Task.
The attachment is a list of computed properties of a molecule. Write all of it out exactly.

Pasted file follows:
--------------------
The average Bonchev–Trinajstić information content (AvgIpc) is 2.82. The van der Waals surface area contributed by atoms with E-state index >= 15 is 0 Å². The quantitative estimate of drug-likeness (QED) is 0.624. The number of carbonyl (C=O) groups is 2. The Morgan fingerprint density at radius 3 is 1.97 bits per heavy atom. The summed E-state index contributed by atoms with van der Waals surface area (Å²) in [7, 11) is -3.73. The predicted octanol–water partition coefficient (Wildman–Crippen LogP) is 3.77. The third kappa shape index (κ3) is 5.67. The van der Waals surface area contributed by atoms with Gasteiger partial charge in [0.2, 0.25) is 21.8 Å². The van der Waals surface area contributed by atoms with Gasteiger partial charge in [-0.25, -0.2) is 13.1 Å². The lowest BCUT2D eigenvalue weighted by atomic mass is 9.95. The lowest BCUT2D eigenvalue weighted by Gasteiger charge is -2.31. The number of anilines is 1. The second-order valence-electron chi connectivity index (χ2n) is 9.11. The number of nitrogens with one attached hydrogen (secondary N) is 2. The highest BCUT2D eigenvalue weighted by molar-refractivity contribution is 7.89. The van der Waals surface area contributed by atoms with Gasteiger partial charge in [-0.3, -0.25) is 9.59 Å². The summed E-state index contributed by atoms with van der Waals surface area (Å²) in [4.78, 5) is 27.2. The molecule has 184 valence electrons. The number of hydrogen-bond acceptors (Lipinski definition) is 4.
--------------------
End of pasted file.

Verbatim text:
The average Bonchev–Trinajstić information content (AvgIpc) is 2.82. The van der Waals surface area contributed by atoms with E-state index >= 15 is 0 Å². The quantitative estimate of drug-likeness (QED) is 0.624. The number of carbonyl (C=O) groups is 2. The Morgan fingerprint density at radius 3 is 1.97 bits per heavy atom. The summed E-state index contributed by atoms with van der Waals surface area (Å²) in [7, 11) is -3.73. The predicted octanol–water partition coefficient (Wildman–Crippen LogP) is 3.77. The third kappa shape index (κ3) is 5.67. The van der Waals surface area contributed by atoms with Gasteiger partial charge in [0.2, 0.25) is 21.8 Å². The van der Waals surface area contributed by atoms with Gasteiger partial charge in [-0.25, -0.2) is 13.1 Å². The lowest BCUT2D eigenvalue weighted by atomic mass is 9.95. The lowest BCUT2D eigenvalue weighted by Gasteiger charge is -2.31. The number of anilines is 1. The second-order valence-electron chi connectivity index (χ2n) is 9.11. The number of nitrogens with one attached hydrogen (secondary N) is 2. The highest BCUT2D eigenvalue weighted by molar-refractivity contribution is 7.89. The van der Waals surface area contributed by atoms with Gasteiger partial charge in [-0.3, -0.25) is 9.59 Å². The summed E-state index contributed by atoms with van der Waals surface area (Å²) in [4.78, 5) is 27.2. The molecule has 184 valence electrons. The number of hydrogen-bond acceptors (Lipinski definition) is 4.